The Ark was resting in the bottom of a moderate-sized valley. This landing place had been chosen partly because it afforded shelter against the elements, but mostly because of a remarkable feature of Saturn's atmosphere.
There were still traces of oxygen on the planet. Being heavier than the other gases on the planet, the oxygen had gathered in "pools" in the low spots. Since animal life was dependent upon oxygen even on that miserable planet, the results was that small "islands" of life were distributed over Saturn, existing only where sufficient oxygen remained. Naturally, that helped Gerry's search considerably. The Ark simply hopped from valley to valley till they found a spot with one or more speciments of the dermaphos they were seeking.
That's it; I won't go on quoting from this mostly-disappointing tale. You've just seen what a marvellous notion it tosses off: how terrific the potential of the idea of these "islands" of life in the isolated "pools" of oxygen on the so-called "miserable planet" which, in the hands and mind of a greater author, could have become a scene for an epic scintillating with colour, fascination and grandeur! Hint, hint - get going, you retro authors.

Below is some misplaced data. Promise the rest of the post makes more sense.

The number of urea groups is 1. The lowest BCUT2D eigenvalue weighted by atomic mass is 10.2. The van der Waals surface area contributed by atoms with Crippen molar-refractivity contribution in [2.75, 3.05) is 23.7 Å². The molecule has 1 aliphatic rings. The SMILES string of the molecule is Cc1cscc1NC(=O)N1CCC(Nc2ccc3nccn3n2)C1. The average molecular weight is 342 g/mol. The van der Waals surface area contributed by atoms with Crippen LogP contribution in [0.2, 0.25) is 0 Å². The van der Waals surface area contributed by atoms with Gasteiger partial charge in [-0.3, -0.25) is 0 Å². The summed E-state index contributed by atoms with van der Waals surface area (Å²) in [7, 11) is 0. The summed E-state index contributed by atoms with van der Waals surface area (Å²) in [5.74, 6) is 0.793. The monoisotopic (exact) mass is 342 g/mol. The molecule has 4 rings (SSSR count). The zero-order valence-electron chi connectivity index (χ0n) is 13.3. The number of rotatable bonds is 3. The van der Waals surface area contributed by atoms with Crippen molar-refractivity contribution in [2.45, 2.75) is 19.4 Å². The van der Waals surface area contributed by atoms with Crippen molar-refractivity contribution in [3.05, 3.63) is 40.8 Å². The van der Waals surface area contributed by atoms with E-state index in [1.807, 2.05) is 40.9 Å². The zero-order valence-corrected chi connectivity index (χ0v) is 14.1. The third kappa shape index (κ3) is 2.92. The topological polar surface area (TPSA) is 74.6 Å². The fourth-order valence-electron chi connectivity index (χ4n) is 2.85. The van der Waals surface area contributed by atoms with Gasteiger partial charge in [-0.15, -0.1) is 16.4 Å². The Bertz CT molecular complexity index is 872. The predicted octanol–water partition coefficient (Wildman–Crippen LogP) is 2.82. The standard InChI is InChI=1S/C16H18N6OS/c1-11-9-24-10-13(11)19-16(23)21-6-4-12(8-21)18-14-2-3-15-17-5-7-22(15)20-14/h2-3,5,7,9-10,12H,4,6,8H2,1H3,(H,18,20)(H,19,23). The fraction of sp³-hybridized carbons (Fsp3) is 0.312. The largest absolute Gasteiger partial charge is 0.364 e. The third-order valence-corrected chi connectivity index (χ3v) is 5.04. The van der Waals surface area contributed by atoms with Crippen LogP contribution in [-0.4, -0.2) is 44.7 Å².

Arthur K Barnes, "Trouble on Titan" (Thrilling Wonder Stories, February 1941); Robert L Forward, Dragon's Egg (1980); Saturn Rukh (1997); Edmond Hamilton, Galaxy Mission (1940); Philip Latham, Missing Men of Saturn (1953); Clark Ashton Smith, "The Door to Saturn" (Strange Tales, January 1932; included in Lost Worlds (1944; reprinted as a two-volume paperback 1974)); Donald Suddaby, Prisoners of Saturn (1957)
For a first delighted reaction to Philip Latham's Missing Men of Saturn, see the Diary for
8th October 2016.
For nineteenth-century speculations about life on Saturn, see the OSS Diary for 21st November 2016.
For the passage in Niven and Pournelle's Footfall expressing a temporary flicker of suspicion that an invasion might be coming from Saturn, see the OSS Diary for 8th April 2017.
See Enceladus and Europa - the last OSS worlds? for comments about possible life on Enceladus.